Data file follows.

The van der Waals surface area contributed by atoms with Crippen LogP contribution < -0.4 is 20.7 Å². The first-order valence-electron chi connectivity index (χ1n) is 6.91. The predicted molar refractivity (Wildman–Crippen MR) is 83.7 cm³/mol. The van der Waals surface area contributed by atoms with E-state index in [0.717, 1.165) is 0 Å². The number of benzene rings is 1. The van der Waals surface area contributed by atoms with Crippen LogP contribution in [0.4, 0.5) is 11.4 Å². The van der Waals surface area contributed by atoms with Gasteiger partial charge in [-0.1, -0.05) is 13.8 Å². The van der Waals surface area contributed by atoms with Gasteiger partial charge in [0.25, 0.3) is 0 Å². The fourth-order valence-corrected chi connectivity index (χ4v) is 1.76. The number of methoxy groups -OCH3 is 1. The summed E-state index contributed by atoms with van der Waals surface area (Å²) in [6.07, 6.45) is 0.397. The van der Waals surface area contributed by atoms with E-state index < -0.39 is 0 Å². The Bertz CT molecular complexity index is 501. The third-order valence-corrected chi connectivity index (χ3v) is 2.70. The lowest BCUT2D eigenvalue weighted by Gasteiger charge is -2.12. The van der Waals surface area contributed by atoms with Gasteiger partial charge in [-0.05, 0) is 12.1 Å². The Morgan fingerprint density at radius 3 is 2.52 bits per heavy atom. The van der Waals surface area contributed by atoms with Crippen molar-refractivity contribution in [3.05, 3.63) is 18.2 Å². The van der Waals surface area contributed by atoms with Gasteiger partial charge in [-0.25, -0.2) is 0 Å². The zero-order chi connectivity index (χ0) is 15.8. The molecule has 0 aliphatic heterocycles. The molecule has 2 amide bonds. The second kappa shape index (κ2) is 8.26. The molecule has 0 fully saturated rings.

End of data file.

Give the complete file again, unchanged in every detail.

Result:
The van der Waals surface area contributed by atoms with Crippen LogP contribution < -0.4 is 20.7 Å². The first-order valence-electron chi connectivity index (χ1n) is 6.91. The predicted molar refractivity (Wildman–Crippen MR) is 83.7 cm³/mol. The van der Waals surface area contributed by atoms with E-state index in [0.717, 1.165) is 0 Å². The number of benzene rings is 1. The van der Waals surface area contributed by atoms with Crippen LogP contribution in [0.4, 0.5) is 11.4 Å². The van der Waals surface area contributed by atoms with Gasteiger partial charge in [-0.1, -0.05) is 13.8 Å². The van der Waals surface area contributed by atoms with Gasteiger partial charge in [0.25, 0.3) is 0 Å². The fourth-order valence-corrected chi connectivity index (χ4v) is 1.76. The number of methoxy groups -OCH3 is 1. The summed E-state index contributed by atoms with van der Waals surface area (Å²) in [6.07, 6.45) is 0.397. The van der Waals surface area contributed by atoms with E-state index < -0.39 is 0 Å². The Bertz CT molecular complexity index is 501. The third-order valence-corrected chi connectivity index (χ3v) is 2.70. The lowest BCUT2D eigenvalue weighted by Gasteiger charge is -2.12. The van der Waals surface area contributed by atoms with Gasteiger partial charge in [-0.05, 0) is 12.1 Å². The Morgan fingerprint density at radius 3 is 2.52 bits per heavy atom. The van der Waals surface area contributed by atoms with Crippen molar-refractivity contribution in [3.05, 3.63) is 18.2 Å². The van der Waals surface area contributed by atoms with Gasteiger partial charge in [-0.25, -0.2) is 0 Å². The zero-order chi connectivity index (χ0) is 15.8. The molecule has 0 aliphatic heterocycles. The molecule has 2 amide bonds. The second kappa shape index (κ2) is 8.26. The molecule has 0 fully saturated rings.